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Chapter 4

Q. 4.10

As an example of using this method let us assume that, at the time t = 0, an exponential pulse V_0 e^{−at}, shown in Fig. 4.26(a), is applied to RL equivalent circuit, Fig. 4.26(b). Our goal is to find the voltage across the inductance, i.e., an output voltage. The Fourier transform of the output voltage may be found as

\pmb{v}_0(j\omega )=\pmb{V}_{in}(j\omega )\pmb{K}_{oi}(j\omega ).

As an example of using this method let us assume that, at the time t = 0, an exponential pulse V0 e−at, shown in Fig. 4.26(a), is applied to RL equivalent circuit, Fig. 4.26(b). Our goal is to find the voltage across the inductance, i.e., an output voltage. The Fourier transform of the output

Step-by-Step

Verified Solution

Here:

\pmb{V}_{in}(j\omega )=\frac{V_{0}}{a+j\omega }

(see 7th entry in Table 4.3) and

Table 4.3 Fourier transform pairs
f(t) \pmb{F}( j \omega)
1 \delta (t) 1
2 \delta (t-t_0) e^{−j\omega t_0}
3 1 2\pi \delta (\omega)
4 u(t) \pi \delta (\omega) +\frac{1}{j\omega }
5 sgn(t) \frac{2}{j\omega } 
6 e^{j\omega_0 t} 2\pi \delta(\omega −\omega_0)
7 e^{−at}u(t) \frac{1}{a+j \omega } 
8 te^{−at}u(t) \frac{1}{(a+j \omega) ^2} 
9 \sin \omega_0 t j\pi [\delta(\omega +\omega_0) − \delta(\omega −\omega_0)]
10 \cos \omega_0 t \pi [\delta(\omega +\omega_0) − \delta(\omega −\omega_0)]
11 \sin \omega_0 t u(t) \frac{j \pi}{2}[\delta (\omega +\omega _{0})-\delta (\omega -\omega _0)] +\frac{\omega _0}{\omega ^2_0-\omega ^2} 
12 \cos \omega_0 t u(t) \pi [\delta (\omega +\omega _{0})-\delta (\omega -\omega _0)] +\frac{\omega _0}{\omega ^2_0-\omega ^2}
13 e^{−at} \sin \omega_0 t u(t) \frac{\omega _{0}}{(a+j\omega )^2+\omega ^2_0} 
14 e^{−at} \cos \omega_0 t u(t) \frac{a+\omega _{0}}{(a+j\omega )^2+\omega ^2_0} 
15 u(t+\tau /2)−u(t−\tau/2) \tau\frac{\sin\omega \tau /2}{\omega \tau /2}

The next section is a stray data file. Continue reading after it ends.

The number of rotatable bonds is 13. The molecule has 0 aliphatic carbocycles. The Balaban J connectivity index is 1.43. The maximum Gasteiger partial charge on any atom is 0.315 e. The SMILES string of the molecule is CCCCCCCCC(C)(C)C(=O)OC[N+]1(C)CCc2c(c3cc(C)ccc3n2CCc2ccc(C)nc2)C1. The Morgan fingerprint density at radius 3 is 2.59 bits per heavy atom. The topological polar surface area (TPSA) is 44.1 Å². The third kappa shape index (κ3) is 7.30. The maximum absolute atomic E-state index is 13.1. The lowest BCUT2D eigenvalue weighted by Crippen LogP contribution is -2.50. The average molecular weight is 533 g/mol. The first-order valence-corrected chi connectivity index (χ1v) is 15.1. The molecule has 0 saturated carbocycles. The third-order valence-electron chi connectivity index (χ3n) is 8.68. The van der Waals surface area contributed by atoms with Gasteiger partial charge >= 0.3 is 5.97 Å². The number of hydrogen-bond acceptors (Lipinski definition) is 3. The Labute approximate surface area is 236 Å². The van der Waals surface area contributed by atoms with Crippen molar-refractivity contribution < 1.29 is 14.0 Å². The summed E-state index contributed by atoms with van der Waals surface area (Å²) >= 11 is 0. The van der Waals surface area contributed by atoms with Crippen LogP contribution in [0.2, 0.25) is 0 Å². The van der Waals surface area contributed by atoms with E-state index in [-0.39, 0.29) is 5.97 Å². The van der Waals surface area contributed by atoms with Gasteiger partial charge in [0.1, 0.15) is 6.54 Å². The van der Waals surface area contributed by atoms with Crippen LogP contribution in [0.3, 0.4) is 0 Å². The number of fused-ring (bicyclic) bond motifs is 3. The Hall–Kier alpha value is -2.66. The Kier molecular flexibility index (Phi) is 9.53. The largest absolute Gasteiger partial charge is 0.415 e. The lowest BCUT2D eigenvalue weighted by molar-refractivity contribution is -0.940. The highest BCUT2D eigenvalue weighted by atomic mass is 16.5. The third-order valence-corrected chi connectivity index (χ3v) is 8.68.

\pmb{K}_{oi}(j\omega )=\frac{j\omega L}{R+j\omega L}=\frac{j\omega \tau }{1+j\omega \tau }

 

where τ =L /R. The real part of V_o( j\omega) then will be

G(\omega )=V_0 \left|\frac{j\omega \tau }{(a+j\omega )(1+j\omega \tau )} \right|=V_{0}\frac{-\omega ^2\tau (1+a\tau )}{(a-\omega ^2\tau)^2 +(\omega (1+a\tau ))^2}.

The positive plot of this function, for a = 1 ms and τ = 5 ms, is shown in Fig. 4.26(c). This plot might be divided into 4 trapezoids, as shown in Fig. 4.26(d). Then in accordance with equation 4.104 and the data obtained from Fig. 4.26(d) the time-domain response of the output voltage can be calculated, and the result is shown in Fig. 4.26(c), curve 1. Note that at the first moment the whole voltage applied to the circuit is transferred to the output: \upsilon_o (0) = \upsilon_in (0), since the current, i(0), is equal to zero.
This example is, of course, simple enough to use approximate methods and can be easily solved analytically, for instance with switching formula in equation 4.93. (Th result is 0.25·(5e^{−t}−e^{−0.2t}), which is also shown in Fig. 4.26(d), curve 2. However, we brought this example to illustrate the above method, which can be used for solving complicated problems using appropriate computer programs.

\frac{\pmb{F}_{1}(j\omega )}{\pmb{F}_2(j\omega )}\leftrightarrow \sum\limits_{k=1}^{n}{\frac{\pmb{F}_1(j\omega _k)e^{j\omega_kt}}{\left[\frac{d}{d_j\omega }\pmb{F}_2(j\omega ) \right]_{\omega=\omega_k } } }=j\sum\limits_{k=1}^{n}{\frac{\pmb{F}_1(j\omega _{k})e^{j\omega _kt}}{\left[\frac{d}{d\omega }\pmb{F}_2(j\omega ) \right]_{\omega =\omega _k} } },                                     (4.93a)

\frac{\pmb{F}_1(j\omega )}{j\omega \pmb{F}_{3}}\leftrightarrow \frac{\pmb{F}_1(0)}{\pmb{F}_2(0)}+\sum\limits_{k=1}^{n-1}{\frac{\pmb{F}_1(j\omega _k)e^{j\omega _kt}}{\omega _k\left[\frac{d}{d\omega }\pmb{F}_3 (j\omega )\right]_{\omega =\omega_k}} } .                                 (4.93b)

f(t)=\sum{f_i}(t)=\frac{2}{\pi}\sum{g_{0i}\omega _i}Sa(\omega _it)Sa(\delta _it).                                               (4.104)

As an example of using this method let us assume that, at the time t = 0, an exponential pulse V0 e−at, shown in Fig. 4.26(a), is applied to RL equivalent circuit, Fig. 4.26(b). Our goal is to find the voltage across the inductance, i.e., an output voltage. The Fourier transform of the output